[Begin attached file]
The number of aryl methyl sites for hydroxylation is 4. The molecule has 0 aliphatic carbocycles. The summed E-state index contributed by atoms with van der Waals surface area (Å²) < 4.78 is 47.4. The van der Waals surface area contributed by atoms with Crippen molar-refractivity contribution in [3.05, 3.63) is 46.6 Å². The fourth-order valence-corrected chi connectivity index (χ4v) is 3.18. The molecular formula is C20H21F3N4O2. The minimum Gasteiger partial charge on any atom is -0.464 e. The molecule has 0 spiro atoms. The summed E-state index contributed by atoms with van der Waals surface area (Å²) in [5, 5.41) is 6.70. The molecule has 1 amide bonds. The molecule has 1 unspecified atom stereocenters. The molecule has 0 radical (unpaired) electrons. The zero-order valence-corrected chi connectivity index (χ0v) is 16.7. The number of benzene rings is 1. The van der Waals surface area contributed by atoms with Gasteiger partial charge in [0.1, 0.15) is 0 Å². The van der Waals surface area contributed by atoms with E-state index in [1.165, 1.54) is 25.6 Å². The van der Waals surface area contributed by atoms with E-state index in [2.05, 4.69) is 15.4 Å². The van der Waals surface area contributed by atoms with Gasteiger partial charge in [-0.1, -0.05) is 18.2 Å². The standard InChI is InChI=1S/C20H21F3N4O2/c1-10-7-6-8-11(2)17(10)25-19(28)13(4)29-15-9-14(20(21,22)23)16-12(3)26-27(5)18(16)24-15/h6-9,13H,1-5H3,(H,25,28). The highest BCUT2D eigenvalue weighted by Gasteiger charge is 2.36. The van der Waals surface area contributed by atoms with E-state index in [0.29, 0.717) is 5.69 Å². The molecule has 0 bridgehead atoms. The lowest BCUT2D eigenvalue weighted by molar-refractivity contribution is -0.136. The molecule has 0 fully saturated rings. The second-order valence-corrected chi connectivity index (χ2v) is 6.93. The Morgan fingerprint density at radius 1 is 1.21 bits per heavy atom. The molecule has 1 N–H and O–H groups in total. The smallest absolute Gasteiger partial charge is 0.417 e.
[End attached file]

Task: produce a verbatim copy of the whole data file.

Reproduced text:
The number of aryl methyl sites for hydroxylation is 4. The molecule has 0 aliphatic carbocycles. The summed E-state index contributed by atoms with van der Waals surface area (Å²) < 4.78 is 47.4. The van der Waals surface area contributed by atoms with Crippen molar-refractivity contribution in [3.05, 3.63) is 46.6 Å². The fourth-order valence-corrected chi connectivity index (χ4v) is 3.18. The molecular formula is C20H21F3N4O2. The minimum Gasteiger partial charge on any atom is -0.464 e. The molecule has 0 spiro atoms. The summed E-state index contributed by atoms with van der Waals surface area (Å²) in [5, 5.41) is 6.70. The molecule has 1 amide bonds. The molecule has 1 unspecified atom stereocenters. The molecule has 0 radical (unpaired) electrons. The zero-order valence-corrected chi connectivity index (χ0v) is 16.7. The number of benzene rings is 1. The van der Waals surface area contributed by atoms with Gasteiger partial charge in [0.1, 0.15) is 0 Å². The van der Waals surface area contributed by atoms with E-state index in [1.165, 1.54) is 25.6 Å². The van der Waals surface area contributed by atoms with E-state index in [2.05, 4.69) is 15.4 Å². The van der Waals surface area contributed by atoms with Gasteiger partial charge in [-0.1, -0.05) is 18.2 Å². The standard InChI is InChI=1S/C20H21F3N4O2/c1-10-7-6-8-11(2)17(10)25-19(28)13(4)29-15-9-14(20(21,22)23)16-12(3)26-27(5)18(16)24-15/h6-9,13H,1-5H3,(H,25,28). The highest BCUT2D eigenvalue weighted by Gasteiger charge is 2.36. The van der Waals surface area contributed by atoms with E-state index in [0.29, 0.717) is 5.69 Å². The molecule has 0 bridgehead atoms. The lowest BCUT2D eigenvalue weighted by molar-refractivity contribution is -0.136. The molecule has 0 fully saturated rings. The second-order valence-corrected chi connectivity index (χ2v) is 6.93. The Morgan fingerprint density at radius 1 is 1.21 bits per heavy atom. The molecule has 1 N–H and O–H groups in total. The smallest absolute Gasteiger partial charge is 0.417 e.